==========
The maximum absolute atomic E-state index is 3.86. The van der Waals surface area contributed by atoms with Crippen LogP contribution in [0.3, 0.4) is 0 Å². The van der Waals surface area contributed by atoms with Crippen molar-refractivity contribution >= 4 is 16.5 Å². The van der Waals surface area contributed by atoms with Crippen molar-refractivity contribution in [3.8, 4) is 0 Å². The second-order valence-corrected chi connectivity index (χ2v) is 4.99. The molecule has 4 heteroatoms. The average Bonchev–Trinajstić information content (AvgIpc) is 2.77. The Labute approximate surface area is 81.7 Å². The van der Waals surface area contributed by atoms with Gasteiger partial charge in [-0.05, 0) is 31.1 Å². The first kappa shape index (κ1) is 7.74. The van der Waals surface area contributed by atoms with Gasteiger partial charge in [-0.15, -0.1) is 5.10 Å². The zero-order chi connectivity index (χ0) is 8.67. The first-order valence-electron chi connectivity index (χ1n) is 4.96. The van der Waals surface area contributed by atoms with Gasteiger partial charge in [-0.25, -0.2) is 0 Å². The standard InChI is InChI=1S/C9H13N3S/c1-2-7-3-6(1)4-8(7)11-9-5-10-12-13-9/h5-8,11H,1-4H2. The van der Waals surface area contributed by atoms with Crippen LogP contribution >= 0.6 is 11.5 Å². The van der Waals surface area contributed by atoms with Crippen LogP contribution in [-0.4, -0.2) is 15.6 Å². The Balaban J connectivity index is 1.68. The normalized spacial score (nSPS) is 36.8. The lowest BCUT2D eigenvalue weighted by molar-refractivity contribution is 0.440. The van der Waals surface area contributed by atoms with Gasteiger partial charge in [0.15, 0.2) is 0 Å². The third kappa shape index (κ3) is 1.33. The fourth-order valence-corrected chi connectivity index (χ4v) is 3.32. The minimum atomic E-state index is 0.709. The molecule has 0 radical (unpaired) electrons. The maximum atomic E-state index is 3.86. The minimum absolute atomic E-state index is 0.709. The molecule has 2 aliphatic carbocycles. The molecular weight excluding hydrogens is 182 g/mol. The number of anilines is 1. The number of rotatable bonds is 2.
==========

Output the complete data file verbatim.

The maximum absolute atomic E-state index is 3.86. The van der Waals surface area contributed by atoms with Crippen LogP contribution in [0.3, 0.4) is 0 Å². The van der Waals surface area contributed by atoms with Crippen molar-refractivity contribution >= 4 is 16.5 Å². The van der Waals surface area contributed by atoms with Crippen molar-refractivity contribution in [3.8, 4) is 0 Å². The second-order valence-corrected chi connectivity index (χ2v) is 4.99. The molecule has 4 heteroatoms. The average Bonchev–Trinajstić information content (AvgIpc) is 2.77. The Labute approximate surface area is 81.7 Å². The van der Waals surface area contributed by atoms with Gasteiger partial charge in [-0.05, 0) is 31.1 Å². The first kappa shape index (κ1) is 7.74. The van der Waals surface area contributed by atoms with Gasteiger partial charge in [-0.15, -0.1) is 5.10 Å². The zero-order chi connectivity index (χ0) is 8.67. The first-order valence-electron chi connectivity index (χ1n) is 4.96. The van der Waals surface area contributed by atoms with Gasteiger partial charge in [-0.25, -0.2) is 0 Å². The standard InChI is InChI=1S/C9H13N3S/c1-2-7-3-6(1)4-8(7)11-9-5-10-12-13-9/h5-8,11H,1-4H2. The van der Waals surface area contributed by atoms with Crippen LogP contribution >= 0.6 is 11.5 Å². The van der Waals surface area contributed by atoms with Crippen LogP contribution in [-0.4, -0.2) is 15.6 Å². The Balaban J connectivity index is 1.68. The normalized spacial score (nSPS) is 36.8. The lowest BCUT2D eigenvalue weighted by molar-refractivity contribution is 0.440. The van der Waals surface area contributed by atoms with Gasteiger partial charge in [0.15, 0.2) is 0 Å². The third kappa shape index (κ3) is 1.33. The fourth-order valence-corrected chi connectivity index (χ4v) is 3.32. The minimum atomic E-state index is 0.709. The molecule has 0 radical (unpaired) electrons. The maximum atomic E-state index is 3.86. The minimum absolute atomic E-state index is 0.709. The molecule has 2 aliphatic carbocycles. The molecular weight excluding hydrogens is 182 g/mol. The number of anilines is 1. The number of rotatable bonds is 2.